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Imus, The Duke Boys And Our Bloodlust

Radio personality Don Imus appears on Rev. Al Sharpton's radio show, in New York in this April 9, 2007, file photo. MSNBC announced Wednesday, April 11, 2007 that it will no longer simulcast Don Imus' radio program in the wake of public fallout resulting from his referring to the Rutgers University women's basketball team as "nappy-headed hos" on his morning show last week. (AP Photo/Richard Drew, File)
This commentary was written by's Dick Meyer.

We have become serial character assassins.

Don Imus is just the latest example of something sad and unattractive: we have an insatiable, mean bloodlust for bringing people down.

By "we" I mean me. And you. And Imus, who of course has made millions tearing people apart and cackling at the demise of other famous high and mighties.

The collective "we" that is, I suppose, contemporary American culture has made character destruction and celebrity-slaughter the gladiator sport of our day.

People don't get ruined in football and boxing except by accident. But it is the goal of the culture of the character assassins. And the Coliseum is columns like this, Web sites like this and television networks like this. The Coliseum is filled with people like you and me.

We are all part of it. Who hasn't enjoyed the downfall of some famous person — be it Mark Foley, Ted Haggerty, Bill Clinton, Sandy Berger, Britney Spears or Martha Stewart?

The merits or demerits, guilt or innocence of any of these names in the news are absolutely irrelevant to what I'm talking about. Some of us hate some people. Period.

Plenty of bad people get their just comeuppance; plenty of innocents get slaughtered too. I won't even bother to give my views about Imus. I can't believe anyone in the world cares what anybody else thinks anymore: every possible opinion on the matter has been stated somewhere in the yakking universe five times, loud and soft.

The point is this sordid personality destruction has become a repetitive public ritual and we're hooked on it. Numbers crunchers could probably make graphs of the frequency and intensity of Great Falls. And of our voyeuristic, uncharitable fascination with them.

The Duke lacrosse team learned it can happen to ordinary people too, that unknowns can become knowns — famous and infamous — in one fast news cycle. A year and $3.5 million later, the accused Duke players have legal redemption but untold scars as well.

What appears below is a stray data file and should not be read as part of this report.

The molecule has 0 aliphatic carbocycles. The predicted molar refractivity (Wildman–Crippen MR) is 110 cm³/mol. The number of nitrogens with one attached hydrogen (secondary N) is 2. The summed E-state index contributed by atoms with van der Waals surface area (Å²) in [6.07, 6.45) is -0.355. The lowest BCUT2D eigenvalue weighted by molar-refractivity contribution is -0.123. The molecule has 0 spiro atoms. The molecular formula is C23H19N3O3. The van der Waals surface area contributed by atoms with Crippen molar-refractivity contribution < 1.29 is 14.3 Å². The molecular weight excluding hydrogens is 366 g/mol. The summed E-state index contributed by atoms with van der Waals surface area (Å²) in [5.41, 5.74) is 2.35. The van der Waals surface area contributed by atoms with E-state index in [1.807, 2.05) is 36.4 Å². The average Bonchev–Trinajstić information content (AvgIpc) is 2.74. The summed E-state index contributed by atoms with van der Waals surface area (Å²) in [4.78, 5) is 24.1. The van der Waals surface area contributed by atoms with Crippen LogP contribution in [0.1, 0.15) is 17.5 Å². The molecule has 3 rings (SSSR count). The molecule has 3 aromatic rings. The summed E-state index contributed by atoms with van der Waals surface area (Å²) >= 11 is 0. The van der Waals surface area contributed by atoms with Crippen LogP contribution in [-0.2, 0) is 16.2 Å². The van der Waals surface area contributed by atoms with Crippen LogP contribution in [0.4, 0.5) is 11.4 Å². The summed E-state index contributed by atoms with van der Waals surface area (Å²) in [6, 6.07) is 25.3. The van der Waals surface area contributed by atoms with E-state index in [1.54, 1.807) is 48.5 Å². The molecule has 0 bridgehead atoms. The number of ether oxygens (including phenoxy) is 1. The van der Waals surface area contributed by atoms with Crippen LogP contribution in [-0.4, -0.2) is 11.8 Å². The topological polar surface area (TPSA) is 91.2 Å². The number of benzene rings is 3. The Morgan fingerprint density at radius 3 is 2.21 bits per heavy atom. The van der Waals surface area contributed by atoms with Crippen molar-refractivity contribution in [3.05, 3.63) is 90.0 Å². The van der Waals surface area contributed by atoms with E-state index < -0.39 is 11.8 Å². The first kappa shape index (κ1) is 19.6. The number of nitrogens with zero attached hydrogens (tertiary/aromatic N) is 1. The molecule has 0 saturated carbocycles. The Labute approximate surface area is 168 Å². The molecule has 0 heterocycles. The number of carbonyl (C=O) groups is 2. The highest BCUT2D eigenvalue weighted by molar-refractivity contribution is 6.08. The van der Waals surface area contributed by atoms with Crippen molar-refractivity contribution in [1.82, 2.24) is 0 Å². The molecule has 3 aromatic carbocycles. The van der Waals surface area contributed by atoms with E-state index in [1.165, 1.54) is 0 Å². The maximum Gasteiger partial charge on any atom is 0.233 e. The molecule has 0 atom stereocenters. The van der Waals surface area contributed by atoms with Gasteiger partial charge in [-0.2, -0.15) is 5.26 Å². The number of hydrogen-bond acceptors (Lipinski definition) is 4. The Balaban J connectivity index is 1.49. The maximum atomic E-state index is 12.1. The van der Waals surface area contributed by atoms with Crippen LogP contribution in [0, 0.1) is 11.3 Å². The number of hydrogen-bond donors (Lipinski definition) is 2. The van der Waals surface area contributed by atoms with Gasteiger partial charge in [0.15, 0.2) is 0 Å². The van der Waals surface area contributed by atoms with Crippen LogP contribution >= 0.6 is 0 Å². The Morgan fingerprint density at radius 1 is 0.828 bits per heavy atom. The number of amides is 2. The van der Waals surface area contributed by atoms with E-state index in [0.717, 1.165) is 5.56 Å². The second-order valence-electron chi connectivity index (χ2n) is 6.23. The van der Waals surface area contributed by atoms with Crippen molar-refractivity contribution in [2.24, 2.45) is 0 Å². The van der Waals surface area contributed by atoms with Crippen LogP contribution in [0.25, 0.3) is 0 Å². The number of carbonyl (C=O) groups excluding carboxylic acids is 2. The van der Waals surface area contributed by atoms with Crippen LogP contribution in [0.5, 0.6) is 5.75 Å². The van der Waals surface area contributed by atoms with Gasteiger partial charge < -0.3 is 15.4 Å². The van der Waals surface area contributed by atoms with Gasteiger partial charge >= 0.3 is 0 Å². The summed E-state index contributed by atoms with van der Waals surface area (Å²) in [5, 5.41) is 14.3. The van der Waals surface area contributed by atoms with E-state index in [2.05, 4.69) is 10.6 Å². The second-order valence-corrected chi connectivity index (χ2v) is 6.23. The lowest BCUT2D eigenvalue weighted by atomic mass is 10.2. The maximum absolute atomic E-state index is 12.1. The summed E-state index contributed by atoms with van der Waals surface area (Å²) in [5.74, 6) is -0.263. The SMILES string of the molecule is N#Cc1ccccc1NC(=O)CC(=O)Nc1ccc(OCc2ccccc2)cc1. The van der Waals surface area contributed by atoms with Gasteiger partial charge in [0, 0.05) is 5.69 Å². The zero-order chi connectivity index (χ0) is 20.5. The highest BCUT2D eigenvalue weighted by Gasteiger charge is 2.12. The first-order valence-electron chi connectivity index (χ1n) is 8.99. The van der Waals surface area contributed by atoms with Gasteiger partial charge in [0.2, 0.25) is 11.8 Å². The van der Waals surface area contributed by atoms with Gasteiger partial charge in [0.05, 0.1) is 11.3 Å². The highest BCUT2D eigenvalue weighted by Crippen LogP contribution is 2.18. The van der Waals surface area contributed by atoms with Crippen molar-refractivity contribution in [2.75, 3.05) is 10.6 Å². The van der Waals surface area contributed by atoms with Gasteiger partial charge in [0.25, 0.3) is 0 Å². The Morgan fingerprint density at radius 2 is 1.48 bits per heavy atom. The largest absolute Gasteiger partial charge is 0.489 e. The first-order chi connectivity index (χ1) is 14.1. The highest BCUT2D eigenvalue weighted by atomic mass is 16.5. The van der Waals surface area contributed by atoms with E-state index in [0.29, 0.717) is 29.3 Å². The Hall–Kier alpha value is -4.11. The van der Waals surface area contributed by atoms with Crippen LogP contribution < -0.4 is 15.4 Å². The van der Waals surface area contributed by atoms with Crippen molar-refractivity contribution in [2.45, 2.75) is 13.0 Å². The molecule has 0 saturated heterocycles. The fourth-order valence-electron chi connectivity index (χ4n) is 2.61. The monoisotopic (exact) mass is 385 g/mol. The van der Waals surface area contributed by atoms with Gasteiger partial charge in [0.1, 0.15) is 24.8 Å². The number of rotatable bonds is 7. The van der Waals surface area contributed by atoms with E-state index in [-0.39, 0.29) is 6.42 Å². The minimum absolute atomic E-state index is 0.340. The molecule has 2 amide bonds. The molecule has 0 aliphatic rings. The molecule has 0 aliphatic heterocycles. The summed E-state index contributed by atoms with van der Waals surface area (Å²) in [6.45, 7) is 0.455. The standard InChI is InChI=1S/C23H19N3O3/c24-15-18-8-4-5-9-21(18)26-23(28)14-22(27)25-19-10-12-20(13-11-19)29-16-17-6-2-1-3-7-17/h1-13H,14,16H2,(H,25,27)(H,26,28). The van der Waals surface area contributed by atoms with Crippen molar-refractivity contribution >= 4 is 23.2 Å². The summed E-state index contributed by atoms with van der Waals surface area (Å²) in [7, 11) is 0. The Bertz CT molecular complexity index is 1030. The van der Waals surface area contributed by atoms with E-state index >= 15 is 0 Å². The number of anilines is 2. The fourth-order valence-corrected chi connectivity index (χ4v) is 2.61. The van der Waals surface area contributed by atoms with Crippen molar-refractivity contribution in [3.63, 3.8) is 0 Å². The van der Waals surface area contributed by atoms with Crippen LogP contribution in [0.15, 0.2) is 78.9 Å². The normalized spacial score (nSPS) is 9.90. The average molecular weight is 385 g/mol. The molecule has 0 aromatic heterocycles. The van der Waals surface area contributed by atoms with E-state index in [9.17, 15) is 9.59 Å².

Their problems weren't caused only by a morally bankrupt prosecutor, but by a culture that was rooting for the fall of these privileged white boys who played with strippers. They certainly had their defenders in the world of professional arguers as well. That just meant that the whole case became an "issue" — partisan, divisive, loud and cruel.

It isn't hard to understand why there are so many character lynchings. There are a lot of rats and phonies in this world. Is the national supply of famous creeps higher than at other points in our history? Absolutely, simply because the supply of media is so vastly greater. More media, more bandwidth to create celebrities and then stalk them.

And with the Internet and ubiquitous television, geographic proximity is no longer necessary for a mob mentality to arise. We have virtual mobs. For briefing, shiny sick moments all eyes are focused on Imus — or Anna Nicole, Michael Jackson, Jack Abramoff or Ken Lay.

Our media and our culture have become expert at creating celebrities and other phonies.

We can turn a contestant on a game show into a household name in a week. And like some cheesy Hollywood threat: "We made you, and we can break you."

So many of the celebrities in politics, sports and entertainment are undeserving, greedy, hubristic, ostentatious, coarse, egotistical or vulgar. Of course we love it when they crash and burn. We wouldn't be human if we didn't. Some of them deserve everything they get.

And spotting these parasitic unworthies, calling them out, cheering on their demises seems like the only tool we have to fight societal fakery and fraud. How else can we fight back this amorphous enemy but to collect scalps? We wait vigilantly for their flameouts to lighten the loads of our lives with a little innocent gloating.

I do this in my column all the time. An aspect of this process is, of course, necessary to check the people who have power and abuse it. The game is different for people who hungrily seek fame, fortune and power; they're in the game by choice, they know the stakes and the risks and they want to play. That doesn't mean we should be quite so happy when they fall.

The problem is that we are devouring ourselves. We can create celebrities, but not leaders. We generate fame, but not honor.

Perhaps the most we can do, you and I, is try not to let this unforgiving quality of public life seep into our private lives.

By Dick Meyer